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Th' ideas and the images which lie
No, he before his fight must place
The real object must command
Each judgment of his eye and motion of his hand.
From these and all long errors of the way,
Bacon, like Mofes, led us forth at last :
The barren wilderness he paft;
Did on the very border stand
Of the bleft promis'd land;
And, from the mountain's top of his exalted wit,
Saw it himself, and fhew'd us it.
But life did never to one man allow
Nor can fo fhort a line fufficient be
To fathom the vast depths of Nature's sea.
From you, great champions! we expect to get
Countries, where yet, instead of Nature, we
These large and wealthy regions to fubdue,
A better troop fhe ne'er together drew :
To do those noble wonders by a few:
"Too many to o'ercome for me;"
And now he chooses out his men,
The ftream, juft fo as by their mouths it fled:
Thus you prepar'd, and in the glorious fight
And crowds of golden worlds on high,
Which from the fpacious plains of earth and fea
By failors' or Chaldeans' watchful eye.
Nature's great works no distance can obscure,
Of her imperceptible littleness!
- Y' have learn'd to read her fmalleft hand,
Mischief and true dishonour fall on thofe
So human for its ufe, for knowledge fo divine.
Impertinent, and vain, and small,
Those smallest things of nature let me know,
So, when, by various turns of the celestial dance,
A ftar, fo long unknown, appears,
Though heaven itself more beauteous by it grow,
With courage and fuccefs you
the bold work begin;
Your cradle has not idle been :
None e'er, but Hercules and you, would be
And ne'er did Fortune better yet Th' hiftorian to the story fit:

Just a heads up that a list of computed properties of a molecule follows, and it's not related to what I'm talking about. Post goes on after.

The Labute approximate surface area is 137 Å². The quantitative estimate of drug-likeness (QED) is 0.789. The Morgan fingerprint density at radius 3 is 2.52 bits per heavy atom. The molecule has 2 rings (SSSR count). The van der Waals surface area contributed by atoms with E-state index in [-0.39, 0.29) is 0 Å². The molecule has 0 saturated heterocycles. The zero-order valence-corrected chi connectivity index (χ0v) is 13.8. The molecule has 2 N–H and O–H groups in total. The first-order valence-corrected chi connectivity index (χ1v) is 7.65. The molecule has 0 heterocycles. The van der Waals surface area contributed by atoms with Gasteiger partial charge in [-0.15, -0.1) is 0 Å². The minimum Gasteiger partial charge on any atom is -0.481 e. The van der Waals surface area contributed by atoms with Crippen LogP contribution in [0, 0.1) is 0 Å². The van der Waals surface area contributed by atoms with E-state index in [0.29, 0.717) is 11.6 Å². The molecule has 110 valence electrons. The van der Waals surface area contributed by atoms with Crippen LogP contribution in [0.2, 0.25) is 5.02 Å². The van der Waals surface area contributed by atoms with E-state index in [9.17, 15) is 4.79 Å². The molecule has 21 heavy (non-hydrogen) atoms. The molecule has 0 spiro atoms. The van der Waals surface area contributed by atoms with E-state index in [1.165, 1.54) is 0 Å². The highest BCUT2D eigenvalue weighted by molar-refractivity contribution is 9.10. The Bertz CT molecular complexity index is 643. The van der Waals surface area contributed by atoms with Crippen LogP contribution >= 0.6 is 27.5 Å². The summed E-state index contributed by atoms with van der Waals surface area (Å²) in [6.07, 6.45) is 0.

you from all old errors free And purge the body of Philofophy; So from all modern follies he
Has vindicated Eloquence and Wit.
His candid style like a clean stream does flide,
It does, like Thames, the best of rivers! glide,
But gently pour, the crystal urn,
And with judicious hand does the whole current guide: 'T has all the beauties Nature can impart,
And all the comely drefs, without the paint, of Art.
CHAIR made out of Sir FRANCIS DRAKE'S SHIP, Prefented to the University Library of Oxford, by John Davis of Deptford, Efquire.
O this great fhip, which round the globe has run, And match'd in race the chariot of the fun, This Pythagorean ship (for it may claim Without prefumption fo deferv'd a name, By knowledge once, and transformation now) In her new shape, this facred port allow.
Drake and his fhip could not have wish'd from Fate
For lo! a feat of endless rest is given
To the CUTTER OF COLMAN STREET.
AS, when the midland fea is no where clear
From dreadful fleets of Tunis and Argier-
Juft fo the timorous wits of late refuse,
It is a party numerous, watchful, bold;
They can from nought, which fails in fight, with-hold; Nor do their cheap, though mortal, thunder spare ; They shoot, alas! with wind-guns charg'd with air. But yet, gentlemen-criticks of Argier,
For your own interest I 'd advise
To let this little forlorn-hope go by
Safe and untouch'd. "That must not be" (you 'll cry.) If ye be wife, it must; I'll tell you why.
There are feven, eight, nine-stay-there are behind Ten plays at least, which wait but for a wind,